There are so many personal and not personal reasons. At one point I ask her and she says, “it just makes me happy. It makes me happy to help all of these people.” So there were all of these simple reasons. I think people will have to read the book to come around to their own conclusion and feel the full force of all of those reasons, and how they are all connected in this really essential way. 

An important aspect of that too is that those reasons evolved. She went from searching for KC Clarke to now searching for indigenous women all over the country. Her search for KC became something bigger. And there are all kinds of reasons why she searches for indigenous women with it being a really massive issue in this country, and she feels she has the skills and the drive.

MARTIN: You spent a lot of time with Lissa. Was there anything you learned or gained during your time with her?

CRANE MURDOCH: I don’t even know where to begin with that question [laughing]. Going to this reservation first of all has defined my adult life. I was 22 years old when I started going there writing about the oil boom. The people I’ve gotten to know there have completely influenced the person who I’ve become. And Lissa more than anyone. At this point I probably know Lissa more than any person in my life. I’m incredibly close with my family, but you don’t ask your family the kind of questions I ask Lissa. 

MARTIN: She’ll give you a straight answer. [laughing]

CRANE MURDOCH: She has no shame. I think so many things. I think that the time I’ve spent with Lissa has really made clear to me what’s important in the world. I was drawn to her initially because I felt this deep level of empathy from her, and this ability that she has to really connect on an intimate level with almost any person, probably any person. And I found that connectivity to be almost intoxicating to be around, when you’re with someone who is that willing to tell the truth. She’s a very complicated person, but also just unbelievably loving.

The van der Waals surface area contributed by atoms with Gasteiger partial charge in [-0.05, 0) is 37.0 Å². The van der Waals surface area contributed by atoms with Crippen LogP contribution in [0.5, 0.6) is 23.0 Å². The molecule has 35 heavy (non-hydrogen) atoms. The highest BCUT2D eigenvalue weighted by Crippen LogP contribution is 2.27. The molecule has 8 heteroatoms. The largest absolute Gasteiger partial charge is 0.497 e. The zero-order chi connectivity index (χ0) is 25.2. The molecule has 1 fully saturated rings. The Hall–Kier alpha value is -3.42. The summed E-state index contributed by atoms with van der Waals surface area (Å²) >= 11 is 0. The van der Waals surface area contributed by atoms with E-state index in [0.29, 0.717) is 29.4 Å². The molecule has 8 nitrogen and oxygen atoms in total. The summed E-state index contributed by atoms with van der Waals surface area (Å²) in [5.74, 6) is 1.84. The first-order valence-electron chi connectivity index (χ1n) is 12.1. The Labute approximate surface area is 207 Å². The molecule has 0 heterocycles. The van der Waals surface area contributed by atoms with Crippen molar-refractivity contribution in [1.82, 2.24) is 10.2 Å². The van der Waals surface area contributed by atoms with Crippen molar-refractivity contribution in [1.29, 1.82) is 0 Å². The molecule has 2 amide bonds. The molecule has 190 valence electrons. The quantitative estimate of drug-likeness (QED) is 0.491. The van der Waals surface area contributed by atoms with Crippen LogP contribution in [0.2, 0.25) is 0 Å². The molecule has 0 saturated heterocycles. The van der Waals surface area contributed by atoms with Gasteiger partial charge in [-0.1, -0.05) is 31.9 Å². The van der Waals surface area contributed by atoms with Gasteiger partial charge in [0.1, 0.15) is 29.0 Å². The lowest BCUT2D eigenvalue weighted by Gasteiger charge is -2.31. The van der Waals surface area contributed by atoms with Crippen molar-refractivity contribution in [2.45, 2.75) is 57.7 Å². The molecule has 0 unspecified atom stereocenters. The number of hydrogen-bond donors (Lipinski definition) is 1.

MARTIN: She’s a lot of things. 

CRANE MURDOCH: At this point in our relationship we still talk, all of the time. It’s not so much a journalist relationship as I’m the person with whom she’s willing to share almost anything. And she also knows quite a bit about my life. I think it’s her deep well of empathy and her ability to feel empathy for literally anyone in the world. That has been the most important lesson for me.

MARTIN: What do you hope readers will see in this book and what do you hope they will take with them?

CRANE MURDOCH: I love that you reached out to me because like you, what really drew me to this story was what you described to me in the very beginning, having a woman protagonist who’s so dynamic and so complex and who could be this hero and this anti hero at the same time. Lissa was so willing to do this with me. I was drawn to Lissa because she had so little shame — she understood how valuable the complexities of her story could be, and she shared those with me knowing people will read it. That’s probably been the most exciting thing about this process, knowing that there are readers who have experiences like she has, and who are reaching out to her. She is constantly getting letters from people in prison, or people from her own tribe are showing up at her door asking her to sign the book. The book really has resonated with people I hoped to reach, and that she would hope it would reach. And that’s really exciting. 


More on Lissa!

This American Life “A Mess to Be Reckoned With”

Lissa Yellow Bird searches for missing people. Cold cases, mostly. People no one else is looking for. It’s not her job, but a lot of Native Americans go missing and their cases remain unsolved, so families often ask Lissa for help. But then, Lissa’s own niece goes missing.


  1. Pingback: Know Their Work: Indigenous Womxn in Film

  2. Pingback: The 50 best films of 2020: Part 2

Leave a Reply

This site uses Akismet to reduce spam. Learn how your comment data is processed.